25] 1863(11 May)—64(15 Aug): with GC Ashlin: Our Lady's Island, Co. Wexford, Ireland — Church of the Assumption: built partly through the munificence of J Hyacinth Talbot, MP. Completed shortly after the opening; a rare example of a vaulted (as opposed to timber-roofed) country church. Adjoins the parish of Tagoat with AWN Pugin's church of 1846. John Hyacinth Talbot — a former client of AWN Pugin (St Mary's, Tagoat, and The Assumption, both in Co Wexford, Ireland), and an uncle of 16th Earl of Shrewsbury's wife (who was a native of Blackwater, Co. Wexford) — married into the Redmond family of Wexford — see Kilanerin, Co. Wexford.
26] 1863(25 May)—64(15 Nov): Framwellgate, Durham, DH1 5LZ, Co. Durham — Our Lady of Mercy & St Godric (& cloister connecting with adjacent convent — not by EW Pugin): replaces a temporary chapel of 1859. Chapel on S. side of the nave for the Sisters of Mercy of the neighbouring convent; stained glass by Barnett of Leith. W. end of the nave, incorporating a pinnacled tower (replacing EW Pugin's projected tower-cum-spire), completed by Pugin & Pugin, 1908 — a rare instance in which the chancel was completed before the W end of the nave; another is at Harwich.
27] 1863(12 Jun)—66(26 Aug): with GC Ashlin: Donnybrook, Co. Dublin, Ireland — Sacred Heart: High Altar by Ashlin, 1896; intended spire never built, but the supporting tower (at the NW. angle) was completed by the addition of a crenellated parapet stage with angle pinnacles in 1909—10. Some stained glass by Harry Clarke, 1924; side altar by W Earley (or Early) to the design of RH Byrne, 1934.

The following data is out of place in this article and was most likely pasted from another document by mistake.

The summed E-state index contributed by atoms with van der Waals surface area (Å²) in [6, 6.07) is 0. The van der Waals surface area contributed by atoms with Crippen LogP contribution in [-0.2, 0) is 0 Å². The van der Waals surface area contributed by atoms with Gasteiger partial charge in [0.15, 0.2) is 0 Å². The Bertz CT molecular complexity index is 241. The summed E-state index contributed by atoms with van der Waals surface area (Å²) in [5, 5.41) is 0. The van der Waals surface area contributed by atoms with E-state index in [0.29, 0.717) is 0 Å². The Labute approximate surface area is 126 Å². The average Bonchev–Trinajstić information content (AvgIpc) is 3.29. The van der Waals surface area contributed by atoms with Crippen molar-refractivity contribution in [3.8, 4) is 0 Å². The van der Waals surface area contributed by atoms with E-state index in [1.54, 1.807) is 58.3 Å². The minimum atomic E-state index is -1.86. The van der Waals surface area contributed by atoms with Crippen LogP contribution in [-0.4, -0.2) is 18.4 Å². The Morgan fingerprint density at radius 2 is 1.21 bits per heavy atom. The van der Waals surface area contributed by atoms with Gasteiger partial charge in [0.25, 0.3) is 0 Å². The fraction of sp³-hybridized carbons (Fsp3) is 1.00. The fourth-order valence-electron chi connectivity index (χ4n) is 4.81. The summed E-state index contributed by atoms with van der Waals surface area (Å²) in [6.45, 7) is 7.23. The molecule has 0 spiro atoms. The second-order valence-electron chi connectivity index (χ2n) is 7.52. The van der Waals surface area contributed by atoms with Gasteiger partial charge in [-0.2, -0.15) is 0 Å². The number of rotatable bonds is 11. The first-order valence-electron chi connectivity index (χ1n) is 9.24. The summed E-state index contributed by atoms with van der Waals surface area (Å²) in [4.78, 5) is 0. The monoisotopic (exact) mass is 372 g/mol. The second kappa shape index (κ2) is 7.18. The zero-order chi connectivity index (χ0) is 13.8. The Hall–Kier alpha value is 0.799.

28] 1863(2 July)—64(14 Sept): Stourbridge, DY8 1PQ, W. Midlands — Our Lady & All Saints (& presbytery): capitals of the pillars of the nave arcade remain uncarved. Tabernacle by Evans of Smethick, Minton tiles in the sanctuary; stained glass and reredos both by EW Pugin, added in 1875 after his death. Tower completed & surmounting spire built (to EW Pugin's design, which is very similar to that at St Anne, Stretford and St Patrick's, Fermoy, Co. Cork and that intended, but not realised, at Tralee) under the superintendence of GH Cox, 1889. The presbytery was not built until after the completion of the church.